And they do, albeit hesitantly, but at last a big grin breaks on Annabeth’s face and she feels happily unguarded. “Thank you so much for coming, Sally,” she chokes out, and the mother smiles back and cradles Annabeth’s head in her hand.
“Anything for Percy, honey,” she says with tears in her throat, “and anything for you. Anything.”
It means a lot.
They throw Annabeth’s bag into the backseat and get into the car, and it’s a funny image since neither of them has been taking fantastic care of herself and any passerby, Annabeth notes with a hint of irony, would probably think they were hobos of some sort.
She doesn’t bother to look back at camp as they drive away, because, she tells herself with a note of finality, it’s not a goodbye. She’ll be back soon. And there’s not much there for her, anyway.
Now that she’s had her moment of catharsis she recollects, mentally grooming the distressed teenager back into the calm and collected daughter of Athena she masks herself to be. And with a deep breath she explains to Sally the finer points of her plan, realizing as she goes that she really does still need to think some things through.
Sally, gods bless her heart, listens without interruption and without judging, and Annabeth wishes for a moment that she had a mother like her before realizing she just dissed an all-powerful goddess. Then she realizes she doesn’t actually care, and a new feeling of power and freedom overcomes her.
Sally offers to take Annabeth to her home so she can clean up a little, but Annabeth refuses vehemently. “I just want to go,” she says. “I’ve waited long enough and there will be no wasted minutes.”
Sally smiles just a little bit and Annabeth imagines that she probably would have chosen the exact same thing.
They get to the airport and Annabeth tries to purchase a ticket with her own money but Sally insists. Flights have barely started going out since it is still so early, but luckily San Francisco is one of the first going out. (“That’s why we went to this airport,” Annabeth confides. “I looked it up.”) Sally walks with Annabeth to security and gives her another, more unexpected hug before she enters the line. Annabeth is surprised, and at first she doesn’t reciprocate, but then she embraces her back, because even though she won’t admit it out loud Sally’s the best mother she’s ever known.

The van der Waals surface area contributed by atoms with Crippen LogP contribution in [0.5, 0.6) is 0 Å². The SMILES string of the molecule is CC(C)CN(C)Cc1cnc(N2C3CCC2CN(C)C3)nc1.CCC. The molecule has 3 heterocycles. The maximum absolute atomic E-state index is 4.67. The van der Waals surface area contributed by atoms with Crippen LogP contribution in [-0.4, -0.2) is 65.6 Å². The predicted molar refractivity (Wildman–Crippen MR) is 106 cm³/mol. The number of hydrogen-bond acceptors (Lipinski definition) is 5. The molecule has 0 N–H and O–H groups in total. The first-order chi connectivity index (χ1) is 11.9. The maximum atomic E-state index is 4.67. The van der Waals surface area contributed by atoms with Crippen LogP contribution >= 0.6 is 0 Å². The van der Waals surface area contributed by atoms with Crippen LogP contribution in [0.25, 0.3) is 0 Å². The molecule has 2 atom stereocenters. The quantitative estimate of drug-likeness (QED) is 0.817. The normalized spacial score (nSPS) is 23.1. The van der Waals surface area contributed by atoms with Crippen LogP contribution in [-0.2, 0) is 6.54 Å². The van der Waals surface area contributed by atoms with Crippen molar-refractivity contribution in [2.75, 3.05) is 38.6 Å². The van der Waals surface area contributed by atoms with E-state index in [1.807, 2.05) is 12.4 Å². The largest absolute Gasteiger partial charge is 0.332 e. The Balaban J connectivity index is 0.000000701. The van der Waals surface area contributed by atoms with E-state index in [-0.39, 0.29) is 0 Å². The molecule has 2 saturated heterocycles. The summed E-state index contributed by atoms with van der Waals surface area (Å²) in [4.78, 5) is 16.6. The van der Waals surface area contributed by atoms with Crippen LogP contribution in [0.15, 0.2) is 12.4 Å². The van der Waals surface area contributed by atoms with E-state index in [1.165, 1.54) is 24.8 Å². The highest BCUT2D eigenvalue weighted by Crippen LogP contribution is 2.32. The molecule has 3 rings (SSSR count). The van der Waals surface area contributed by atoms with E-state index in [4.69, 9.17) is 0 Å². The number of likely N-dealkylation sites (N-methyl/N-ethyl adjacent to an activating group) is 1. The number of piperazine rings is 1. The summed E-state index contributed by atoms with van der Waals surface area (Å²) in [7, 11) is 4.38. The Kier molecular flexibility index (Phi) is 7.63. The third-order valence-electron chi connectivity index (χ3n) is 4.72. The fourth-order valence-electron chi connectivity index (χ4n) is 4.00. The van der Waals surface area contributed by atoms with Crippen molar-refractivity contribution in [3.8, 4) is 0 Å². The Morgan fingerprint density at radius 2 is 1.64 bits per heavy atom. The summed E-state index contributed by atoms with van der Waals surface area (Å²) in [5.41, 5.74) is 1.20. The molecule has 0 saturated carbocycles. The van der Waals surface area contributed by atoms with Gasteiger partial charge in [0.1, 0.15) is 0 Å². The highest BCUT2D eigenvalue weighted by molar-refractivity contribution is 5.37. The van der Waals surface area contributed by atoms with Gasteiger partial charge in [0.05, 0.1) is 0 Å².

“Bring him back for me, Annabeth,” Sally whispers into her ear, her voice thick with desperation.
“I will,” Annabeth says, nodding, and there’s no waver in her voice because there’s no waver in her heart.
* * *
Annabeth fidgets on the plane, and that coupled with her disheveled appearance has earned her more than a few odd looks. But now that she has landed she is nervous. She refuses to show it, though.
She slept on the plane so she is a little more rested when they land in San Francisco, and her first stop after deplaning is the gate bathroom where she tries to comb her hair and changes into a cleaner (and more climate-appropriate) outfit. She had to manipulate the Mist to get through security with her knife, but it was worth it, because she has a feeling she will need it. It buckles into its hilt and the weight of it against her side is comforting. She pulls a sweatshirt down to hide it and pulls her tangled mess of hair into something that resembles a ponytail and makes her way out of the airport.
She looks over her shoulder at every corner, even in the busy terminal, because any number of monsters could have followed her here or found her after her arrival, despite her best efforts to rid herself of anything that could amplify her smell. As she makes her way through the airport she does her best to look inconspicuous, and luckily there are enough businessmen glued to their phones that her job is not made hard. This is San Fran, she remembers with a smirk, and any number of runaway teenagers would be running around this place. Just like me.
Once on the streets she has a little more difficulty. She thanks Sally again mentally for the plane ticket because now she has enough to purchase a Greyhound bus pass out to the middle of nowhere. The driver, a chubby woman with a nametag that reads Roseanne, eyes her but Annabeth charms her with a smile and Roseanne shrugs, assuming, just as Annabeth has planned, that she’s just another runaway and will realize that the hard life is not for her soon enough.
It’s a relatively empty bus so Annabeth stashes her duffel next to her and sits on an aisle seat. She can’t help that she is already analyzing the bus for all escape routes, because by this point it’s just a reflex, but picking a seat nearer to the front is no mistake. Her instincts are perhaps not the sharpest but this is in some ways her not-so-old stomping grounds and she knows what is and what is not normal for this most abnormal of cities.
She has Roseanne drop her off in a remote farming town for no reason other than that there are forests nearby, and that is a start. She keeps a steel stare on her face to reflect any questions and it seems to work. Just another girl trying to find herself, she’s sure they think. She supposes that maybe this is a way to find herself, even if she’s looking for someone else.